This pretended resolution of punitive justice into benevolent expediency is, in its result, impious towards God, and practically identical with the ethics of supreme selfishness. The sacred Scriptures teach that “man’s chief end is to glorify God and enjoy him forever.” The humanitarian scheme proposes as our most virtuous end, not God’s glory (this would be, say they, to make God the infinite egotist), but advantage to man. To man in general, not self. This, they claim, is true disinterestedness. But by what logic can it be denied that whatever is made our highest ultimate end is practically made our God? It is nothing to the purpose that names and titles are decently exchanged, and man is still called the creature, and Jehovah the God. Virtually, the aggregate of humanity is made our true divinity by being made our moral end, and Jehovah is only retained, if retained at all, as a sort of omnipotent conveniency and servitor of this creature-God. Further: this result is also involved, that inasmuch as the benevolent man is himself a part of this aggregate humanity, which is his moral end, he is a part of his own God. He himself is, in part at least, his own supreme end! Here begins to crop out the tendency of this scheme of pretended benevolence towards supreme selfishness.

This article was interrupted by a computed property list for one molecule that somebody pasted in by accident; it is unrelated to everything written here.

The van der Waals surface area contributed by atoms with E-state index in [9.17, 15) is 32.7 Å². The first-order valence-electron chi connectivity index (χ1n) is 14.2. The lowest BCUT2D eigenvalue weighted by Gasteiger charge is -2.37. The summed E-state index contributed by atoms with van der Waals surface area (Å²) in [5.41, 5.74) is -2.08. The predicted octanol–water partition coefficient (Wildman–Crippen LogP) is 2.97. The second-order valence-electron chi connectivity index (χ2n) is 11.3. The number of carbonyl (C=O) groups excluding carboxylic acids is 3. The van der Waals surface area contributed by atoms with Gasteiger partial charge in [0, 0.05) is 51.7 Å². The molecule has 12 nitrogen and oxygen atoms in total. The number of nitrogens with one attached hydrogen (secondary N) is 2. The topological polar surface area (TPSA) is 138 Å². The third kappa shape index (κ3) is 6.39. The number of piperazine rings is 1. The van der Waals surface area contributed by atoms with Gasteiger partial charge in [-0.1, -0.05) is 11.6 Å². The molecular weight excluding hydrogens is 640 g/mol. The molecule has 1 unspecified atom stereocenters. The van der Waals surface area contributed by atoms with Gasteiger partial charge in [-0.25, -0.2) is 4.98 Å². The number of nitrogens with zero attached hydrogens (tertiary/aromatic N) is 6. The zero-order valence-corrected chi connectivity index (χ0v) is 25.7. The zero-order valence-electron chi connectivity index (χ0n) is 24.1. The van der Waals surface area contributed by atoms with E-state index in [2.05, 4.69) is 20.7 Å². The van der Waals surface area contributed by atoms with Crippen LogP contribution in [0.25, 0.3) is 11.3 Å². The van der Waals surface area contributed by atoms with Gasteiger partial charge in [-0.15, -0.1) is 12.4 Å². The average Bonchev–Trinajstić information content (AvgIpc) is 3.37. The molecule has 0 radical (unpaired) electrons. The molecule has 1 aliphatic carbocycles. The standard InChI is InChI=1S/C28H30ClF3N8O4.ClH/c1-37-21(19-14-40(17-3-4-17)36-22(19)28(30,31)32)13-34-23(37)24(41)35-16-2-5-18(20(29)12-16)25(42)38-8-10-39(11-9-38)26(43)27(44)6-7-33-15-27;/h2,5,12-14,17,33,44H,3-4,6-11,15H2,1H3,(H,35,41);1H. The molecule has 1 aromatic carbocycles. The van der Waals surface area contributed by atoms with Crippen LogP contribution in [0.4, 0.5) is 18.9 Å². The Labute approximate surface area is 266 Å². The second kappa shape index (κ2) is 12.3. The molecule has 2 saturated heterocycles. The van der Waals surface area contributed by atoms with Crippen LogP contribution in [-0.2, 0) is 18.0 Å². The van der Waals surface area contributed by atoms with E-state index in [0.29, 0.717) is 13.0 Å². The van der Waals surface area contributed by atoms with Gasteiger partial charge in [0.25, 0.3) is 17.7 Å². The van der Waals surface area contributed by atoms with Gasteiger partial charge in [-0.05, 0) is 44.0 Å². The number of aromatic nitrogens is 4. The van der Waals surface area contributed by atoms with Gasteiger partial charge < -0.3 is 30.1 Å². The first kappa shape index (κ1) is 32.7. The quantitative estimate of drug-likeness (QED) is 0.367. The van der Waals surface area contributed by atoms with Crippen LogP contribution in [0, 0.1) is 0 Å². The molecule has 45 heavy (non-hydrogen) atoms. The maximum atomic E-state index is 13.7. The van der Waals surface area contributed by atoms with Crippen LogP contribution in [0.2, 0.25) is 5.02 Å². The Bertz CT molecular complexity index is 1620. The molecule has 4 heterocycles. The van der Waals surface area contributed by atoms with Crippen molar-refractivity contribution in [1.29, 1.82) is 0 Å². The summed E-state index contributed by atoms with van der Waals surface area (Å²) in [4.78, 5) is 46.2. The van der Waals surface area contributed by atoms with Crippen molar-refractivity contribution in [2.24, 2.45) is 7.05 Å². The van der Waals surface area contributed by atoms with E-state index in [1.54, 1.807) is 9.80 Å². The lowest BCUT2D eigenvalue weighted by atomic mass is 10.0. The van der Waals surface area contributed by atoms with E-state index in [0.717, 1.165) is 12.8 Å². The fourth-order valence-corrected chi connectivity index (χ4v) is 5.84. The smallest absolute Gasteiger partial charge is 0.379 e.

The completion of the process is easy and short. If the advantage of aggregate humanity is my proper moral end, and I am one of the integers thereof, “by nature equal to any other,” what so reasonable as that I should recognize the humanity embodied in myself as my own nearest and most attainable end? Does not nature herself seem to sanction this conclusion by the instinct of self-love? Man’s powers are very narrow; hence, were he to direct the efforts of his benevolence equally to the whole aggregate, they would be wholly nugatory. He can only serve the mass by serving a few individuals in it. Nature has given me more direct means to benefit my own destiny than any other man’s. Hence, obviously, the best mode for me to seek the advantage of aggregate humanity is to make my own advantage my supreme end! Such is the abominable conclusion of the process; and the process is, from these principles, perfectly valid.
Previous Dabney on Sundays:
Divine Justice, Part 1